Hopscotch Music Festival, Raleigh, NC (9/12/2015)

Roughly eight Saturdays ago, I joined my Suffolk tag-team partner and sponsor in attending the incredible final day of what I'd now label as "a festival for those who generally don't like festivals."

In a Utopia with an unlimited Belk expense account, I'd witness an event on a Saturday night and present a detailed report on Debra's desk by Monday morning. Unfortunately, any enthusiasm to write about music or anything else has been at its lowest levels since the dark days of 2007. The blahs can't be blamed on alcohol or woman troubles this time, so old-fashioned apathy and laziness are my lame excuses for the extended hiatus. Even if it takes burning the Midnight Oil CD with deep scratches, I'll work on this dang-blasted article until my fingers lose all sensation. Currently, the Swatch on Lisa Bonet's wrist reads 5:37 p.m. If I get crackin' like the eggs I refuse to eat, this runny mess should be on the HN site by Wednesday morning. Let's commence frying.

Amidst a severe rainfall that made traveling in parts of Windsor and Wakefield, VA, seem like we were at the helm of a pirate ship, "Captain" Hoyt March and I arrived in Raleigh, NC, for the Hopscotch Music Festival's closing ceremonies. After expertly steering the S.S. Tundra into a parking slip thinner than the Skipper's hairline, we carefully paced along the state capital's notoriously hilly terrain. Furnishing our passes to an attendant guarding the roped-off area, Raleigh locals American Aquarium swam thru their final numbers and hooked the crowd with an agreeable Drive-By Truckers/Bottle Rockets ripple. During a sample listen to 'em en route, I took note of a Flamin' Groovies name-check in one particular cut. For that alone, AA deserved the largest tank from the now-shuttered Animal Jungle's storage stock.

Drawing heavily from the classic Los Angeles and Wild Gift LPs, X marked their spot on the makeshift stage and filled more than ten frames with consistent pocket strikes. Exene Cervenka and John Doe's amazingly blended vocals (Trouser Press likened their harmonies to early Jefferson Airplane) effortlessly knocked down still-sturdy pins such as "Adult Books," "Johnny Hit And Run Pauline," "The Once Over Twice" and the esteemed debut's title track. Having been AWOL at earlier X gigs at The NorVa, I was ecstatic to finally see the band perform "White Girl," "Nausea" and "Your Phone's Off The Hook..." with a nascent spirit betraying their 35-year age. Notable absence: Billy Zoom, one of the finest string-benders irrespective of genre, was still recovering from effects of "The Big C," but an understudy ably proved his skill via the Chuck Berry/Johnny Ramone/Eddie Cochran-grade riffage that has always powered the group's motor. Favorite moment: "The Unheard Music" possessed a droning quality akin to the intonations of Jonathan Richman and David Byrne at their most otherworldly. Save for a possibly intentional "It's great to be in Durham!" utterance from Doe, the thick throng joined Hoyt and me in repeatedly applauding X's perfect game of an evening.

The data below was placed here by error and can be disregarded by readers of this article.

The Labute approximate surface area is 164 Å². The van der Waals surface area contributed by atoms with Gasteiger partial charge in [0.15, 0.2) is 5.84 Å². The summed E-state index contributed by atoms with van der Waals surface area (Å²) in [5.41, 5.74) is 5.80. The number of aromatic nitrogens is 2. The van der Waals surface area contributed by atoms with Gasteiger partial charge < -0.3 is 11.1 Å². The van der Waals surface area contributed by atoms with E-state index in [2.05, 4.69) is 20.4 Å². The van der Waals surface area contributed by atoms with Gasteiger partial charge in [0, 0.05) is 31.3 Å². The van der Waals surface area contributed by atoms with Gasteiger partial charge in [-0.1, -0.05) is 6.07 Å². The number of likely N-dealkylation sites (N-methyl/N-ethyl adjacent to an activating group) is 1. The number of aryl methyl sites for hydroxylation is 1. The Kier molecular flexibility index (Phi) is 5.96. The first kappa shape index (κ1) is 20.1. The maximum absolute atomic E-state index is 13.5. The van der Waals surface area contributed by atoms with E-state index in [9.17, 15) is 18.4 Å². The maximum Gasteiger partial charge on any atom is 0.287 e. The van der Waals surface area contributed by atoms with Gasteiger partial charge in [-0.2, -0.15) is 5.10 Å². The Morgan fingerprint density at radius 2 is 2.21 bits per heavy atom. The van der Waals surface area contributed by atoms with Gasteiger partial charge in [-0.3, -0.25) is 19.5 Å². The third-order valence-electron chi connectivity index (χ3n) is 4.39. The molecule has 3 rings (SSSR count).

A brief shower gave way to the headliner's request regarding flash photography. OH, SNAP! Doyle Hargraves himself found a ride to Raleigh! At this point, the awaiting mass swelled enough to call my claustrophobia into question. For an opportunity to catch Dwight Yoakam, however, I would've squeezed into Boss Hogg's convertible with the entire cast from Hazzard County. Regarding the GM luxury brand, "Guitars, Cadillacs" was just one of many vintage makes that rolled into Hopscotch on this clear night. Though very little stage banter came from Yoakam, "Ain't That Lonely Yet," "Honky Tonk Man" and "A Thousand Miles From Nowhere" passed the factory tests for voice activation with flying colors. One previous owner of a pink Caddy had received a clean CARFAX print-out, as cruise-controlled readings of "Little Sister" and "Suspicious Minds" repeated the vehicle's history. A generous lease program on "Ring Of Fire" made the Cash payment in one lump sum. "Fast As You" and "Turn It On, Turn It Up, Turn Me Loose" roared with the maximum acceleration of a 700-plus horsepower Dodge Challenger pulling out of Starr Motors in Suffolk. Practicing with Randy and friends has really paid dividends for Doyle, for top billing at Hopscotch on Saturday night was a thousand miles from his girlfriend's front porch.

In short, the festival killed like a lawnmower blade.

VIDEO: Dwight Yoakam plays "Suspicious Minds" at the Hopscotch Music Festival in Raleigh, NC, Sept. 12, 2015:

Gunther 8544

Give me 20 days to write something for Hardcore Norfolk, and I'll piss away 19 of 'em.  Which is why my career caps on the site hover around 30 instead of 300.  Nonetheless, I am occasionally inspired by talented folks who call the Tidewater area home.  Believe it or not, glowing marks have been awarded to individuals unbeknownst to me.  My mathematician side would like to construct an NCAA March Madness-like bracket representing the 64 greatest bands in our region's history.  Perhaps Debra, Paul and I will assemble in a conference room somewhere in Suffolk and bring the draw sheet to life.